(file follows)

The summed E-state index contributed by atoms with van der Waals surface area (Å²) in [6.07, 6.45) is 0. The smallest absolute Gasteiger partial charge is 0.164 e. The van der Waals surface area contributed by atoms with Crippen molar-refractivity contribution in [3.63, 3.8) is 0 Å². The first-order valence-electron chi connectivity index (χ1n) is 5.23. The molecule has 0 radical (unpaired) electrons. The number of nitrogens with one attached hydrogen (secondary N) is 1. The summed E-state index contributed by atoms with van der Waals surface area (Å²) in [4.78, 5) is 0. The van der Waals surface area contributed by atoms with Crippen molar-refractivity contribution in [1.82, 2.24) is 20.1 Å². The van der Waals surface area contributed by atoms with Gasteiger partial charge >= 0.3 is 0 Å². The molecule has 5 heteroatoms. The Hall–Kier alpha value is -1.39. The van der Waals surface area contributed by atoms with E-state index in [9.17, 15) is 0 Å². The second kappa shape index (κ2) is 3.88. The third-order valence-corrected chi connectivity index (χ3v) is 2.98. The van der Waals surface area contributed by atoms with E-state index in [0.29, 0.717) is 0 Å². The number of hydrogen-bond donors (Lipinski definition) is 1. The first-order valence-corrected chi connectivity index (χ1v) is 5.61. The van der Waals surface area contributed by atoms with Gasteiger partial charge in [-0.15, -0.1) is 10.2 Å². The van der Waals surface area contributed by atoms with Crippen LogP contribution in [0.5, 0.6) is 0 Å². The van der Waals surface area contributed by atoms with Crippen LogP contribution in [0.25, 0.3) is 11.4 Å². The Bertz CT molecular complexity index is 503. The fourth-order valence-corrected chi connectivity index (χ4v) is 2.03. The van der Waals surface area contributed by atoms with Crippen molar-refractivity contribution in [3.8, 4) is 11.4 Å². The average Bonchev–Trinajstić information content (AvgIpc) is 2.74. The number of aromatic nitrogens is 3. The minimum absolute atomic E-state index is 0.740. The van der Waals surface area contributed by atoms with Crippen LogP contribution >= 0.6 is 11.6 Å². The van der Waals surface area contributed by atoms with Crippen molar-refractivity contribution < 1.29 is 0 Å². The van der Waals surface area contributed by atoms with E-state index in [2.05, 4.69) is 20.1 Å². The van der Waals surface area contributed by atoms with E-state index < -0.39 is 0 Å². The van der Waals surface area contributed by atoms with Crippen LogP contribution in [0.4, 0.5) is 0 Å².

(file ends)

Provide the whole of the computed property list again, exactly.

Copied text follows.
The summed E-state index contributed by atoms with van der Waals surface area (Å²) in [6.07, 6.45) is 0. The smallest absolute Gasteiger partial charge is 0.164 e. The van der Waals surface area contributed by atoms with Crippen molar-refractivity contribution in [3.63, 3.8) is 0 Å². The first-order valence-electron chi connectivity index (χ1n) is 5.23. The molecule has 0 radical (unpaired) electrons. The number of nitrogens with one attached hydrogen (secondary N) is 1. The summed E-state index contributed by atoms with van der Waals surface area (Å²) in [4.78, 5) is 0. The van der Waals surface area contributed by atoms with Crippen molar-refractivity contribution in [1.82, 2.24) is 20.1 Å². The van der Waals surface area contributed by atoms with Gasteiger partial charge >= 0.3 is 0 Å². The molecule has 5 heteroatoms. The Hall–Kier alpha value is -1.39. The van der Waals surface area contributed by atoms with E-state index in [9.17, 15) is 0 Å². The second kappa shape index (κ2) is 3.88. The third-order valence-corrected chi connectivity index (χ3v) is 2.98. The van der Waals surface area contributed by atoms with E-state index in [0.29, 0.717) is 0 Å². The number of hydrogen-bond donors (Lipinski definition) is 1. The first-order valence-corrected chi connectivity index (χ1v) is 5.61. The van der Waals surface area contributed by atoms with Gasteiger partial charge in [-0.15, -0.1) is 10.2 Å². The van der Waals surface area contributed by atoms with Crippen LogP contribution in [0.5, 0.6) is 0 Å². The van der Waals surface area contributed by atoms with Crippen LogP contribution in [0.25, 0.3) is 11.4 Å². The Bertz CT molecular complexity index is 503. The fourth-order valence-corrected chi connectivity index (χ4v) is 2.03. The van der Waals surface area contributed by atoms with Crippen molar-refractivity contribution in [3.8, 4) is 11.4 Å². The average Bonchev–Trinajstić information content (AvgIpc) is 2.74. The number of aromatic nitrogens is 3. The minimum absolute atomic E-state index is 0.740. The van der Waals surface area contributed by atoms with Crippen LogP contribution >= 0.6 is 11.6 Å². The van der Waals surface area contributed by atoms with Crippen molar-refractivity contribution < 1.29 is 0 Å². The van der Waals surface area contributed by atoms with E-state index in [2.05, 4.69) is 20.1 Å². The van der Waals surface area contributed by atoms with E-state index < -0.39 is 0 Å². The van der Waals surface area contributed by atoms with Crippen LogP contribution in [0.4, 0.5) is 0 Å².